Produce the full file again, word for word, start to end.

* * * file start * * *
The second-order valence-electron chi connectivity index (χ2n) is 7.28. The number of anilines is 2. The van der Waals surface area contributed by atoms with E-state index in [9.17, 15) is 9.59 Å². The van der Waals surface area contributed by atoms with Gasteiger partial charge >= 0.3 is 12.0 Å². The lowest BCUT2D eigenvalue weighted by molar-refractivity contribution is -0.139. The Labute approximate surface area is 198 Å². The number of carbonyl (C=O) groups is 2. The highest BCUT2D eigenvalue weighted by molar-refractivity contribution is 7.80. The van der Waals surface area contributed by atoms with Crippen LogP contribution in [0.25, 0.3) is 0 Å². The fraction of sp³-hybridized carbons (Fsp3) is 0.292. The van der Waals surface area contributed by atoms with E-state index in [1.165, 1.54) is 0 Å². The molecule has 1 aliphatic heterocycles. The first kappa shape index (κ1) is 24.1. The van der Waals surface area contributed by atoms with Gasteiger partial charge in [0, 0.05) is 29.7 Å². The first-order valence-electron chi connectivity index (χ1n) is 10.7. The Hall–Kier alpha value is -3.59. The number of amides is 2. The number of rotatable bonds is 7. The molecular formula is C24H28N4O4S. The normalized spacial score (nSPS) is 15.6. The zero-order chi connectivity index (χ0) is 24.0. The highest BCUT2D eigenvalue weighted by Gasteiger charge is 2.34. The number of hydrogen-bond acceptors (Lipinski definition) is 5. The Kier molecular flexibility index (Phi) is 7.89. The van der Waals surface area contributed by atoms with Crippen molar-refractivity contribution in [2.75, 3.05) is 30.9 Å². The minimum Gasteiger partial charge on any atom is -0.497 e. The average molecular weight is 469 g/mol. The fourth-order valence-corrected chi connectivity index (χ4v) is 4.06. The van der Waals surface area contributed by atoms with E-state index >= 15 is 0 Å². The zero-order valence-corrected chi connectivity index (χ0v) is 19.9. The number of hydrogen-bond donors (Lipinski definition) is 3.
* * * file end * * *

The second-order valence-electron chi connectivity index (χ2n) is 7.28. The number of anilines is 2. The van der Waals surface area contributed by atoms with E-state index in [9.17, 15) is 9.59 Å². The van der Waals surface area contributed by atoms with Gasteiger partial charge >= 0.3 is 12.0 Å². The lowest BCUT2D eigenvalue weighted by molar-refractivity contribution is -0.139. The Labute approximate surface area is 198 Å². The number of carbonyl (C=O) groups is 2. The highest BCUT2D eigenvalue weighted by molar-refractivity contribution is 7.80. The van der Waals surface area contributed by atoms with Crippen LogP contribution in [0.25, 0.3) is 0 Å². The fraction of sp³-hybridized carbons (Fsp3) is 0.292. The van der Waals surface area contributed by atoms with E-state index in [1.165, 1.54) is 0 Å². The molecule has 1 aliphatic heterocycles. The first kappa shape index (κ1) is 24.1. The van der Waals surface area contributed by atoms with Gasteiger partial charge in [0, 0.05) is 29.7 Å². The first-order valence-electron chi connectivity index (χ1n) is 10.7. The Hall–Kier alpha value is -3.59. The number of amides is 2. The number of rotatable bonds is 7. The molecular formula is C24H28N4O4S. The normalized spacial score (nSPS) is 15.6. The zero-order chi connectivity index (χ0) is 24.0. The highest BCUT2D eigenvalue weighted by Gasteiger charge is 2.34. The number of hydrogen-bond acceptors (Lipinski definition) is 5. The Kier molecular flexibility index (Phi) is 7.89. The van der Waals surface area contributed by atoms with Crippen molar-refractivity contribution in [2.75, 3.05) is 30.9 Å². The minimum Gasteiger partial charge on any atom is -0.497 e. The average molecular weight is 469 g/mol. The fourth-order valence-corrected chi connectivity index (χ4v) is 4.06. The van der Waals surface area contributed by atoms with E-state index >= 15 is 0 Å². The zero-order valence-corrected chi connectivity index (χ0v) is 19.9. The number of hydrogen-bond donors (Lipinski definition) is 3.